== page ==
“We continue to see growth in the press tool market,” said Allison. “In the U.S. the percentage of copper installations done by press technology is still behind the European market, which means there is a significant opportunity for growth in North America. Additionally, fitting manufacturers continue to produce new products for various types of pipe, which will allow for additional growth. In addition to press tools, there is large growth opportunity in plastic pipe fusion. Plastic pipe fusion involves joining types of plastic pipes by simultaneously heating both pieces and pressing them together to form a permanent bond. When done properly the two pieces will join together and appear as a single solid piece of pipe.”
For the plumbing and hydronic contractor, Rothenberger USA tools that were most popular in 2013 are Rothenberger’s portable pipe threaders since these threaders are lightweight and compact enough for the jobsite, yet durable and suitable for most every job, according to Allison.
What are other popular tools for contractors?
Other popular tools for these contractors are The Rothenberger 2SE and 50R, which are designed to thread pipe ½-in. to 2-in. diameters. The automatic thread stop, through-the-head oiler and quick change ball-detent die features makes this machine simple to use yet produce a high quality thread, and the nipple chuck accessory also allows the user to turn scrap material into useable custom length nipples.
New products added to Rothenberger’s line of inspection cameras for 2014, include the launch of the ROCAM 3 Multimedia Inspection Camera. The company plans to launch more products later this year.
According to Corey Dickert, director, product marketing for Milwaukee Tool, solution-driven innovation will continue to be the company’s mantra.
“Whether it is through the M12 & M18 Cordless systems or Hand Tool, Accessory or Test & Measurement lines, Milwaukee is still dedicated to delivering a steady stream of advanced solutions to contractors that offer increased productivity and ease of use,” said Dickert. “The mix of tools we are able to provide to increase productivity will continue to evolve as technology is improved and the industry explores alternative installation methods.”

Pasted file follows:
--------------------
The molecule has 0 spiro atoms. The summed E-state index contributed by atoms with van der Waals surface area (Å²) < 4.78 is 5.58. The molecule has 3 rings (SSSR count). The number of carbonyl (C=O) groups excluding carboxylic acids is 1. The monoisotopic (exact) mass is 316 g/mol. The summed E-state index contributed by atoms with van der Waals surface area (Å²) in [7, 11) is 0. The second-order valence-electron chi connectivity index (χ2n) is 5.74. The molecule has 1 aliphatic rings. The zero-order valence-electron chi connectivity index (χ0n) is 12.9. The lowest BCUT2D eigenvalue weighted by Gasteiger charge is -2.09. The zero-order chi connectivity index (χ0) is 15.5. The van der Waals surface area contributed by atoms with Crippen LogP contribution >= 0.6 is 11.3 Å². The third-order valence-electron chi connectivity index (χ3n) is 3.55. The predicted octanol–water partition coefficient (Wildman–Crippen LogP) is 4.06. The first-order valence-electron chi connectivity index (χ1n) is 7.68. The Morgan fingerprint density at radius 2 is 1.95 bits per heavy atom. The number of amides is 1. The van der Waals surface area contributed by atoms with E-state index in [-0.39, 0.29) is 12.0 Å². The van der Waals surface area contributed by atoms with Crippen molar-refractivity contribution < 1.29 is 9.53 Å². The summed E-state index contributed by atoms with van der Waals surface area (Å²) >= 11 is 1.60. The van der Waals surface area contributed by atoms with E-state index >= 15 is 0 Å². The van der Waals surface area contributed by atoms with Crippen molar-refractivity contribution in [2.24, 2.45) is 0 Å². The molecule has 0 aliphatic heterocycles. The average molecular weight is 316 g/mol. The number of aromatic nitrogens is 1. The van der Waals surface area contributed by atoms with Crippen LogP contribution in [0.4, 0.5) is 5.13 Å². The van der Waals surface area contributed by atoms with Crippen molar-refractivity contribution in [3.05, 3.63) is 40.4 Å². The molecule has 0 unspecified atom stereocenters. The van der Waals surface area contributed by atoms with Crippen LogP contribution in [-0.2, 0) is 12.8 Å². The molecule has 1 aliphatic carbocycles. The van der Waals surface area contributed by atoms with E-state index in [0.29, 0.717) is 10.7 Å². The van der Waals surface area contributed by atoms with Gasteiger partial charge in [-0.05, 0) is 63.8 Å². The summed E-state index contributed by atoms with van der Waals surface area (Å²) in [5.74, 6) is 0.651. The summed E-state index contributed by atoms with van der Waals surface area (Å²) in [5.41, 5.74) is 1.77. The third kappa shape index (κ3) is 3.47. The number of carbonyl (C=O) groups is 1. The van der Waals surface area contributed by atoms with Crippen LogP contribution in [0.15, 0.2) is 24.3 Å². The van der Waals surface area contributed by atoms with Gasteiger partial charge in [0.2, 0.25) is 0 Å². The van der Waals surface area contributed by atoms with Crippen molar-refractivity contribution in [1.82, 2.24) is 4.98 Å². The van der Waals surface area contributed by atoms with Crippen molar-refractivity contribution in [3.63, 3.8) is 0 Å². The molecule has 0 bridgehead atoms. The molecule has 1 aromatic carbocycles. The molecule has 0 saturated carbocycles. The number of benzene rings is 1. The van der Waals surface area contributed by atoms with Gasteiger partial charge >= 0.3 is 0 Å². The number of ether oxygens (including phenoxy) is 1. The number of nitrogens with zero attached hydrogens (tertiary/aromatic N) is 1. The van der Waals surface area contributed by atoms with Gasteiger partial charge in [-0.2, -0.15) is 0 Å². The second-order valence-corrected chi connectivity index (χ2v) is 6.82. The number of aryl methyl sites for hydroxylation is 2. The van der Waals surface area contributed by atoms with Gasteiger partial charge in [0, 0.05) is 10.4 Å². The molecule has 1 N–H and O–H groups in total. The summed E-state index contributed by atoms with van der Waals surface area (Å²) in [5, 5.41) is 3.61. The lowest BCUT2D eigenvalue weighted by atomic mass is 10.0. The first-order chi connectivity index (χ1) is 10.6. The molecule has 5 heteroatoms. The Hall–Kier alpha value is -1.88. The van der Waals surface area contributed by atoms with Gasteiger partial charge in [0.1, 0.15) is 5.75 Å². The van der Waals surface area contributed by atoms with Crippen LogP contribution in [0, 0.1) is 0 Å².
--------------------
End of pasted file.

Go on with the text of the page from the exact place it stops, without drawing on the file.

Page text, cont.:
Popular Milwaukee tools amongst plumbing and hydronic contractors include products like the M12 & M18 ProPEX Expansion Tools. According to Dickert, these tools continue to be very popular as they provide the industry’s fastest ProPex Installs, and in addition, as contractors continue to switch from soldering and welding to press connections on copper and stainless steel, Milwaukee has delivered the smallest and most intelligent solution on the market with their M12 & M18 Force Logic Press Tools.
For DeWalt, the DWE357 reciprocating saw is useful for contractors in the plumbing and hydronics trade. According to Jason Ducker, product manager at DeWalt, the saw’s compact design and configuration is ideal for professionals who have to make cuts in tight or challenging workspaces. The DWE357 also includes a four-position blade for horizontal or vertical cuts.
Also, this year, DeWalt has plans to launch portable LED lighting solutions for contractors, which will be especially handy for contractors working in dark and sometimes hard to reach places, such as plumbers, said Jim Watson, product manager at DeWalt.